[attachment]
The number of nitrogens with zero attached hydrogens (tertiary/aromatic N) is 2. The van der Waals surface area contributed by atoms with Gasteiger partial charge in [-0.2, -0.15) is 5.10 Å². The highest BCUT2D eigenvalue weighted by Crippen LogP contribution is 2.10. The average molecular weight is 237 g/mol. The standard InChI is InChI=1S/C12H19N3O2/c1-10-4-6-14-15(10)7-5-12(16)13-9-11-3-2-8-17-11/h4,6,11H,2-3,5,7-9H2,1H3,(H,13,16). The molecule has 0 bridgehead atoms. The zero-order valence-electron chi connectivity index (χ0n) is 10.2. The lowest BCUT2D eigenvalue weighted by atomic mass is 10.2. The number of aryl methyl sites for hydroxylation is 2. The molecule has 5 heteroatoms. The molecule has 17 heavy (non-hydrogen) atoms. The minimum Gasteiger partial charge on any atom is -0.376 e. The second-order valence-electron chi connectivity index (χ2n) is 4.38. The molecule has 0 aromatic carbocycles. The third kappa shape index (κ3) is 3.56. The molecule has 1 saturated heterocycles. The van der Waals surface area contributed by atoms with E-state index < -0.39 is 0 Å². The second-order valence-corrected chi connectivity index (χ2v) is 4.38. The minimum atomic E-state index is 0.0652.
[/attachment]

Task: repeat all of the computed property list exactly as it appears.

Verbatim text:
The number of nitrogens with zero attached hydrogens (tertiary/aromatic N) is 2. The van der Waals surface area contributed by atoms with Gasteiger partial charge in [-0.2, -0.15) is 5.10 Å². The highest BCUT2D eigenvalue weighted by Crippen LogP contribution is 2.10. The average molecular weight is 237 g/mol. The standard InChI is InChI=1S/C12H19N3O2/c1-10-4-6-14-15(10)7-5-12(16)13-9-11-3-2-8-17-11/h4,6,11H,2-3,5,7-9H2,1H3,(H,13,16). The molecule has 0 bridgehead atoms. The zero-order valence-electron chi connectivity index (χ0n) is 10.2. The lowest BCUT2D eigenvalue weighted by atomic mass is 10.2. The number of aryl methyl sites for hydroxylation is 2. The molecule has 5 heteroatoms. The molecule has 17 heavy (non-hydrogen) atoms. The minimum Gasteiger partial charge on any atom is -0.376 e. The second-order valence-electron chi connectivity index (χ2n) is 4.38. The molecule has 0 aromatic carbocycles. The third kappa shape index (κ3) is 3.56. The molecule has 1 saturated heterocycles. The van der Waals surface area contributed by atoms with E-state index < -0.39 is 0 Å². The second-order valence-corrected chi connectivity index (χ2v) is 4.38. The minimum atomic E-state index is 0.0652.